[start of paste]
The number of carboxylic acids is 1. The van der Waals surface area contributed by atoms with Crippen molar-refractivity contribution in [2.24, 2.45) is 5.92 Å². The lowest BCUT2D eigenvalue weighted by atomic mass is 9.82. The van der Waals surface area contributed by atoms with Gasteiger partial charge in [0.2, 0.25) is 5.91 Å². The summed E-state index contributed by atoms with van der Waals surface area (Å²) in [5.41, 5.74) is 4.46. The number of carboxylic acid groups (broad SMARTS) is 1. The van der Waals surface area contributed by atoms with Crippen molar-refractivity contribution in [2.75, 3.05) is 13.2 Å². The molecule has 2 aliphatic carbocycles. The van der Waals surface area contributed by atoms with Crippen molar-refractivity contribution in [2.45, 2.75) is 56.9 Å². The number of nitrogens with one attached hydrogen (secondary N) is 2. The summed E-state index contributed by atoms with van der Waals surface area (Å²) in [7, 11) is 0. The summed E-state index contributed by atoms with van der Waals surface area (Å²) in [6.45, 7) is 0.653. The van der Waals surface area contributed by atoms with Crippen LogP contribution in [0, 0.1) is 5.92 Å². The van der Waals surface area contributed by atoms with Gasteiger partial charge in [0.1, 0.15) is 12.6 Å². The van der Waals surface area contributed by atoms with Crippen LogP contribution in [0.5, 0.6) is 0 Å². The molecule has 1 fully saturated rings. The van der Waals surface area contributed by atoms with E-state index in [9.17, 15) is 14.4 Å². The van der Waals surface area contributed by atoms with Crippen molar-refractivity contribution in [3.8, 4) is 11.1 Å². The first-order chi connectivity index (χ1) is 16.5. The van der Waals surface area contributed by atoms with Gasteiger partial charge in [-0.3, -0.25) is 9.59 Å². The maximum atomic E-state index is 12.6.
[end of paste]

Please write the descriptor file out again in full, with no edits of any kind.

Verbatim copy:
The number of carboxylic acids is 1. The van der Waals surface area contributed by atoms with Crippen molar-refractivity contribution in [2.24, 2.45) is 5.92 Å². The lowest BCUT2D eigenvalue weighted by atomic mass is 9.82. The van der Waals surface area contributed by atoms with Gasteiger partial charge in [0.2, 0.25) is 5.91 Å². The summed E-state index contributed by atoms with van der Waals surface area (Å²) in [5.41, 5.74) is 4.46. The number of carboxylic acid groups (broad SMARTS) is 1. The van der Waals surface area contributed by atoms with Crippen molar-refractivity contribution in [2.75, 3.05) is 13.2 Å². The molecule has 2 aliphatic carbocycles. The van der Waals surface area contributed by atoms with Crippen molar-refractivity contribution in [2.45, 2.75) is 56.9 Å². The number of nitrogens with one attached hydrogen (secondary N) is 2. The summed E-state index contributed by atoms with van der Waals surface area (Å²) in [7, 11) is 0. The summed E-state index contributed by atoms with van der Waals surface area (Å²) in [6.45, 7) is 0.653. The van der Waals surface area contributed by atoms with Crippen LogP contribution in [0, 0.1) is 5.92 Å². The van der Waals surface area contributed by atoms with Gasteiger partial charge in [0.1, 0.15) is 12.6 Å². The van der Waals surface area contributed by atoms with Crippen LogP contribution in [0.5, 0.6) is 0 Å². The molecule has 1 fully saturated rings. The van der Waals surface area contributed by atoms with E-state index in [9.17, 15) is 14.4 Å². The van der Waals surface area contributed by atoms with Crippen molar-refractivity contribution in [3.8, 4) is 11.1 Å². The first-order chi connectivity index (χ1) is 16.5. The van der Waals surface area contributed by atoms with Gasteiger partial charge in [-0.3, -0.25) is 9.59 Å². The maximum atomic E-state index is 12.6.